Expectation Management

From the journalist Ian Dunt, on the role of expectation management in handling government election results (but is far more general): “The purpose of expectation management is to neutralise the impact of that data. It uses storytelling to blanket the brute reality of the numbers. It turns an Excel spreadsheet into a Word document.” SuccinctlyContinue reading “Expectation Management”

Knowledge Cafés – What Are They?

Recently I attended an online gathering known as a Knowledge Café. It was organised by David Gurteen who is well known for his many contributions to knowledge management as well as running such Cafés all over the world. Here’s David’s description of a Knowledge Café and it’s purpose (my emphasis in bold): “A Knowledge CaféContinue reading “Knowledge Cafés – What Are They?”

Exhibitions At The London Tates

I’ve recently been to exhibitions at Tate Britain and Tate Modern in London. The first was by (the very impressive) Paula Rego, followed by Anicka Yi and Rodin, and finally the recently opened Hogarth exhibition. I’m a member (supporter) of the Tate and decided a couple of months ago to visit regularly as Covid-19 issuesContinue reading “Exhibitions At The London Tates”

Making Decisions Under Doubt

A previous post discussed new approaches to handling doubt, motivating it’s use as a source of creativity and wisdom rather than as a mental block. There was a focus on exploring unknowns and not being paralysed by them. I was interested to see this quote from Deborah Meaden, a well-known UK entrepreneur and investor: “ButContinue reading “Making Decisions Under Doubt”

Doubt As A Superpower

The most popular post I’ve ever written concerns the well-known physicist Richard Feynman and how he overcame a brief period of dejection after winning the Nobel prize in 1965. Perhaps paradoxically, he doubted his ability to continue to make useful and original contributions to theoretical physics after the prize, maybe thinking he had reached hisContinue reading “Doubt As A Superpower”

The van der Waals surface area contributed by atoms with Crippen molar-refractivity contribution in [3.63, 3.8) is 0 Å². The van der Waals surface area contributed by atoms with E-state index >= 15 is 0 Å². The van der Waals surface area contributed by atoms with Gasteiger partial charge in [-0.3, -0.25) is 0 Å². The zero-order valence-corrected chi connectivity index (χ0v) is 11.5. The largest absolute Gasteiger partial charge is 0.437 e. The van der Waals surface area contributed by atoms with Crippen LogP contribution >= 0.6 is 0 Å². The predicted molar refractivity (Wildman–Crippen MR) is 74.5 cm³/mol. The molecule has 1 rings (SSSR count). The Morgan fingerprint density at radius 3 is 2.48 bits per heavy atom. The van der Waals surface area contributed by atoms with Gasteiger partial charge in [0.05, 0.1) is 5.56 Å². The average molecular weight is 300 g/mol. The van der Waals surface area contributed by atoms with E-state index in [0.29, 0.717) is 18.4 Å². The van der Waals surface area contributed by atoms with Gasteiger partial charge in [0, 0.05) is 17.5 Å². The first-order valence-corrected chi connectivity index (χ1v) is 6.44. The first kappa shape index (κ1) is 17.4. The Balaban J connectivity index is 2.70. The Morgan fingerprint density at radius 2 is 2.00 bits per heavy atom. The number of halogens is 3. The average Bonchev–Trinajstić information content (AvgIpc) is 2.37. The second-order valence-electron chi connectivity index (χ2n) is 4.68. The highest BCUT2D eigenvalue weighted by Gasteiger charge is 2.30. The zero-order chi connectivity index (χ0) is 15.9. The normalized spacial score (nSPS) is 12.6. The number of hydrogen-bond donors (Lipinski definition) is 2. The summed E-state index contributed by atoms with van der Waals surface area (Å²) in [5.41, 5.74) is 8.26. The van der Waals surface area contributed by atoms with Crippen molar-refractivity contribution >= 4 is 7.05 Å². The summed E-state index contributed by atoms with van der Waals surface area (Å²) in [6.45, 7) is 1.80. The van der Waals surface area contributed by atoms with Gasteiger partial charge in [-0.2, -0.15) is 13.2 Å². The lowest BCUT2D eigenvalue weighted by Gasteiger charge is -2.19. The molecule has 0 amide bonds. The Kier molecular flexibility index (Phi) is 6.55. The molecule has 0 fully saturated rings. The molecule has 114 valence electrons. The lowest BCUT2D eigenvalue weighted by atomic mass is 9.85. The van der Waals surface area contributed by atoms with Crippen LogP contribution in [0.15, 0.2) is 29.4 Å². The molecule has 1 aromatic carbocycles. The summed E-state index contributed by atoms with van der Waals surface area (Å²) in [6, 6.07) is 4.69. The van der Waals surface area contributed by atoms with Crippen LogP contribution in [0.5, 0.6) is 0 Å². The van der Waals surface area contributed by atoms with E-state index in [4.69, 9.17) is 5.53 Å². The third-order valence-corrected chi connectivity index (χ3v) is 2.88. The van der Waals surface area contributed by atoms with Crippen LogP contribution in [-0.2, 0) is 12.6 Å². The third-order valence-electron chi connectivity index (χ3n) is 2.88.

A New Kind Of University

I’ve written previously about interdisciplinary mindsets so was interested to read about a new breed of university in The Times (paywall unfortunately). I’m a product of the UK educational system; A levels at grammar school, university degree via maths/physics modules and then a doctorate in high energy physics. This lead on to further academic researchContinue reading “A New Kind Of University”

Figuring Out Whether You’re Happy

Here’s a fascinating TED Talk by Daniel Kahneman, the famous psychologist who got the Nobel Prize for Economics in 2002 for his pioneering work on the role of behaviour (such as irrationality) in economics. The talk deals with the duality and conflicts between experiencing things and remembering things. He points out that we have twoContinue reading “Figuring Out Whether You’re Happy”